As Major League Baseball continues their investigation of Anthony Bosch’s Biogenesis clinic in Miami, Florida, there are still more names of professional ballplayers released that had a connection with the biggest PED scandal since BALCO. The newest release of names included Yankees catcher Francisco Cervelli and Orioles third baseman Danny Valencia, but the biggest name was the 2011 NL MVP, Brewers outfielder Ryan Braun.
Although his name wasn’t written next to a particular drug to further put him in a hole, Braun said he has nothing to hide in this matter and is willing to cooperate with the MLB during this investigation. He went on to say that while he and his attorneys were disputing his positive drug test last winter, they used Bosch as a consultant. Bosch answered their questions about the possibility of tampering with test samples, which is eventually how Braun was able to win his appeal and didn’t have to serve a 50-game suspension.
I really don’t know why this seems like a surprise; even though he avoided getting punished last year because the test sample was indeed tampered with, it didn’t answer the fact that there was a positive test with his name next to it. During his defense, I never heard Braun say he didn’t take performance-enhancing drugs, but since the seal was broken, the test results had to be thrown out the window. So, even though he side-stepped losing a third of his 2012 season, I’m not convinced he was clean. He may be now, but we also thought A-Rod was clean now too.
There is no denying that Braun has been incredibly consistent throughout his six-year MLB career; after winning the 2007 NL Rookie of the Year award with a .324/.370/.634 line with 34 homers and 97 RBI, he’s gone to five straight All-Star games, while also winning five straight Silver Slugger awards. He’s hit 30+ homers five times, has driven in 100+ runs five consecutive seasons, and has never scored less than 91 runs in a season.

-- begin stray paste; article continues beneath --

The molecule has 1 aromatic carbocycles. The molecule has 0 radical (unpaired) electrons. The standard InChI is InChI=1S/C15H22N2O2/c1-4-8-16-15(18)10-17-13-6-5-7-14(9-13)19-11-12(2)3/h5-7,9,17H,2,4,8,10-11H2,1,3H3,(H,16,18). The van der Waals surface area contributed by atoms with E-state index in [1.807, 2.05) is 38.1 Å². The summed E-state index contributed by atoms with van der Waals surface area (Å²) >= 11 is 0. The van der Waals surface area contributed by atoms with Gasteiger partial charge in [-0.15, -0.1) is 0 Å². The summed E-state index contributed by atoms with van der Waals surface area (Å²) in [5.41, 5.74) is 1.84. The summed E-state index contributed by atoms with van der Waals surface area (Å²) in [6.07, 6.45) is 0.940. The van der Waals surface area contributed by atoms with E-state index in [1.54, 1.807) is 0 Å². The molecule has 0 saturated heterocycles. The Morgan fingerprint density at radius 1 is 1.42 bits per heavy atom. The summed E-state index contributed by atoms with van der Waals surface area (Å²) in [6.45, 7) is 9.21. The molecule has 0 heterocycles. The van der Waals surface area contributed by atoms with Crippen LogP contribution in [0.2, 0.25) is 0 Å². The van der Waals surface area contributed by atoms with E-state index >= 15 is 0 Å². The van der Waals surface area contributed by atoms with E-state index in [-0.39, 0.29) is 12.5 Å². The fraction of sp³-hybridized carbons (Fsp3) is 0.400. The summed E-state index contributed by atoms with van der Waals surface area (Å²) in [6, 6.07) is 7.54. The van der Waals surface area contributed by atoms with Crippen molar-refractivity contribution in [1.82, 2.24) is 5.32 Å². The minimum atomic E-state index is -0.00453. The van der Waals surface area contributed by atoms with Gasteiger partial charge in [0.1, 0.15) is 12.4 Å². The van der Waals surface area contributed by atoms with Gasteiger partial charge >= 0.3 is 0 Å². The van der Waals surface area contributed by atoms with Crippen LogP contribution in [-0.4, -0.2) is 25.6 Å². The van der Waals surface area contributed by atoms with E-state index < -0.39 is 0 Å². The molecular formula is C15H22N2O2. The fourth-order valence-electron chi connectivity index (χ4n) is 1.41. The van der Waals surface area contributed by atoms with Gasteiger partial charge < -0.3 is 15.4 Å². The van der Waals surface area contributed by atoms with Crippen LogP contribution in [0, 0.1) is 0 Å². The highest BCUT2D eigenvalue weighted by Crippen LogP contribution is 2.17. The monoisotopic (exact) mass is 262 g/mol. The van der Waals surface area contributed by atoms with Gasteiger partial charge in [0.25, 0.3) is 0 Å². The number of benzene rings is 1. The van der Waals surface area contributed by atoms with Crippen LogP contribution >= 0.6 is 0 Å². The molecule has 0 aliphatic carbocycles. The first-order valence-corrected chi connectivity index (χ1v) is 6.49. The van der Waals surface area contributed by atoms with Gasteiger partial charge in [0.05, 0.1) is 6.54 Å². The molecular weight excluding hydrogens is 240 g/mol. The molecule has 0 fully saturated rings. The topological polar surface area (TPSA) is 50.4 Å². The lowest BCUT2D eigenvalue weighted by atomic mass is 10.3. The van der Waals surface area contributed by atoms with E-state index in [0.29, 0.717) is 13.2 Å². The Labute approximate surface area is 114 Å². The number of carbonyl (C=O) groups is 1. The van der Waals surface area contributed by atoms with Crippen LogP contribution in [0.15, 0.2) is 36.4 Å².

In fact, after the trying winter he had last year in his attempts to clear his name, some people (including myself) thought he would have a tough season, especially after hitting .213 and striking out 10 times in 19 Spring Training games. However, we were all wrong, as he was a man on a mission. He hit .319/.391/.595 while leading the NL with 41 homers, 108 runs scored, and a .987 OPS to silence his critics. They may have been silenced, but it still doesn’t reverse the fact that he tested positive for a banned substance and didn’t deny his use of it, but instead focused on the tampering of the sample.
Granted, Braun and his attorneys knew that was the only way he’d be able to win his appeal, so it makes sense as to why they went so hard after that aspect of the case. Obviously, it worked because they were successful, but these latest findings once again make me question the level of his involvement with PEDs. He says Bosch was used as a consultant last year, but the fact that Braun attended the University of Miami and the Biogenesis clinic was a stone’s throw from the college campus makes me very suspicious.
He may be telling the truth, he may not be. A year after his positive test was released, he’s still being connected to banned substances. It just doesn’t add up.
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